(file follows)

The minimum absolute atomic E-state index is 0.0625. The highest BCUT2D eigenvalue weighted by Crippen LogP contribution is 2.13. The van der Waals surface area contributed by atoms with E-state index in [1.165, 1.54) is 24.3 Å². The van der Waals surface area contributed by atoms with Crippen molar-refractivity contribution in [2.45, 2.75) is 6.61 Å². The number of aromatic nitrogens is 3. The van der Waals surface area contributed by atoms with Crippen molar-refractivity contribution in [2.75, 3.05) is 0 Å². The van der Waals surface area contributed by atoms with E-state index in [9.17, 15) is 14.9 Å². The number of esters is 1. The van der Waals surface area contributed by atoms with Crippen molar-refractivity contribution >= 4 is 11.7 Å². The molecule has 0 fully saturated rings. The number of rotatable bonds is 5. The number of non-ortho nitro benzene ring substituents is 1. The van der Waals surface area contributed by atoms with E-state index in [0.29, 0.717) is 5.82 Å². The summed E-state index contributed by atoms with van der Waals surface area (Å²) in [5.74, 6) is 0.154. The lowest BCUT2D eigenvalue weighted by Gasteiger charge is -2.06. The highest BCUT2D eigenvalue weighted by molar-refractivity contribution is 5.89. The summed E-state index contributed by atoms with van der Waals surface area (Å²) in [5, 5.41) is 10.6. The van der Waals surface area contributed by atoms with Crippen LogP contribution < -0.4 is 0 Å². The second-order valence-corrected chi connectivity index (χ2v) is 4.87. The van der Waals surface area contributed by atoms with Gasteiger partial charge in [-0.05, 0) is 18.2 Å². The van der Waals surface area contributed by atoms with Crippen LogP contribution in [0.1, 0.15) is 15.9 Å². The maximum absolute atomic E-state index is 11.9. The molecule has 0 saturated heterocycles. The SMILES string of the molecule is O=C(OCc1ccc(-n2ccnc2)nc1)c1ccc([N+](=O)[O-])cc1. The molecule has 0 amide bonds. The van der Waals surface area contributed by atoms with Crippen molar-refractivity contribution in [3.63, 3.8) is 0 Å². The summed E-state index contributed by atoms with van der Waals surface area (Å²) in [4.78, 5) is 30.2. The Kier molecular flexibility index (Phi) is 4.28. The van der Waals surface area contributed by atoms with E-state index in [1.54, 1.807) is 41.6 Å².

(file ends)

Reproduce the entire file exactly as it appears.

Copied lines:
The minimum absolute atomic E-state index is 0.0625. The highest BCUT2D eigenvalue weighted by Crippen LogP contribution is 2.13. The van der Waals surface area contributed by atoms with E-state index in [1.165, 1.54) is 24.3 Å². The van der Waals surface area contributed by atoms with Crippen molar-refractivity contribution in [2.45, 2.75) is 6.61 Å². The number of aromatic nitrogens is 3. The van der Waals surface area contributed by atoms with Crippen molar-refractivity contribution in [2.75, 3.05) is 0 Å². The van der Waals surface area contributed by atoms with E-state index in [9.17, 15) is 14.9 Å². The number of esters is 1. The van der Waals surface area contributed by atoms with Crippen molar-refractivity contribution >= 4 is 11.7 Å². The molecule has 0 fully saturated rings. The number of rotatable bonds is 5. The number of non-ortho nitro benzene ring substituents is 1. The van der Waals surface area contributed by atoms with E-state index in [0.29, 0.717) is 5.82 Å². The summed E-state index contributed by atoms with van der Waals surface area (Å²) in [5.74, 6) is 0.154. The lowest BCUT2D eigenvalue weighted by Gasteiger charge is -2.06. The highest BCUT2D eigenvalue weighted by molar-refractivity contribution is 5.89. The summed E-state index contributed by atoms with van der Waals surface area (Å²) in [5, 5.41) is 10.6. The van der Waals surface area contributed by atoms with Crippen LogP contribution < -0.4 is 0 Å². The second-order valence-corrected chi connectivity index (χ2v) is 4.87. The van der Waals surface area contributed by atoms with Gasteiger partial charge in [-0.05, 0) is 18.2 Å². The van der Waals surface area contributed by atoms with Crippen LogP contribution in [0.1, 0.15) is 15.9 Å². The maximum absolute atomic E-state index is 11.9. The molecule has 0 saturated heterocycles. The SMILES string of the molecule is O=C(OCc1ccc(-n2ccnc2)nc1)c1ccc([N+](=O)[O-])cc1. The molecule has 0 amide bonds. The van der Waals surface area contributed by atoms with Crippen molar-refractivity contribution in [3.63, 3.8) is 0 Å². The summed E-state index contributed by atoms with van der Waals surface area (Å²) in [4.78, 5) is 30.2. The Kier molecular flexibility index (Phi) is 4.28. The van der Waals surface area contributed by atoms with E-state index in [1.54, 1.807) is 41.6 Å².